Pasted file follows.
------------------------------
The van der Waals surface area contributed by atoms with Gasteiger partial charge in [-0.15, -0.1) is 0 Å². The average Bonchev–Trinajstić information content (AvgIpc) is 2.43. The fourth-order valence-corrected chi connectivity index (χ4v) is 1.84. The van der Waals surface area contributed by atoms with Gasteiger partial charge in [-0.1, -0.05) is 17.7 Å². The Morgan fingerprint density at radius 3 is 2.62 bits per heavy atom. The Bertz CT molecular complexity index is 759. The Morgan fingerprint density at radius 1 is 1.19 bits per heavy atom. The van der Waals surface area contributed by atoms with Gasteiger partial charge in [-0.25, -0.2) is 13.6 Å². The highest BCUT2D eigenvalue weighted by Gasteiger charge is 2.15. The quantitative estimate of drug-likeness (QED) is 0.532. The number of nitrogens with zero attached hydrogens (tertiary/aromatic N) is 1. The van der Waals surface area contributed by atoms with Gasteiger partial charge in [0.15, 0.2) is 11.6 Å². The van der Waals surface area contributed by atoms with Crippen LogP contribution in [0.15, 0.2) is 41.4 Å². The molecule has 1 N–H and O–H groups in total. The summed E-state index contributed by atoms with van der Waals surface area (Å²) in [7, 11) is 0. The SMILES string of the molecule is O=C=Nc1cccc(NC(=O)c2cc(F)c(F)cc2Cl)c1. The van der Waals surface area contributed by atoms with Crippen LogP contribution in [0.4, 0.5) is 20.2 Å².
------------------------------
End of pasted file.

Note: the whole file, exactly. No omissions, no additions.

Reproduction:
The van der Waals surface area contributed by atoms with Gasteiger partial charge in [-0.15, -0.1) is 0 Å². The average Bonchev–Trinajstić information content (AvgIpc) is 2.43. The fourth-order valence-corrected chi connectivity index (χ4v) is 1.84. The van der Waals surface area contributed by atoms with Gasteiger partial charge in [-0.1, -0.05) is 17.7 Å². The Morgan fingerprint density at radius 3 is 2.62 bits per heavy atom. The Bertz CT molecular complexity index is 759. The Morgan fingerprint density at radius 1 is 1.19 bits per heavy atom. The van der Waals surface area contributed by atoms with Gasteiger partial charge in [-0.25, -0.2) is 13.6 Å². The highest BCUT2D eigenvalue weighted by Gasteiger charge is 2.15. The quantitative estimate of drug-likeness (QED) is 0.532. The number of nitrogens with zero attached hydrogens (tertiary/aromatic N) is 1. The van der Waals surface area contributed by atoms with Gasteiger partial charge in [0.15, 0.2) is 11.6 Å². The van der Waals surface area contributed by atoms with Crippen LogP contribution in [0.15, 0.2) is 41.4 Å². The molecule has 1 N–H and O–H groups in total. The summed E-state index contributed by atoms with van der Waals surface area (Å²) in [7, 11) is 0. The SMILES string of the molecule is O=C=Nc1cccc(NC(=O)c2cc(F)c(F)cc2Cl)c1. The van der Waals surface area contributed by atoms with Crippen LogP contribution in [0.4, 0.5) is 20.2 Å².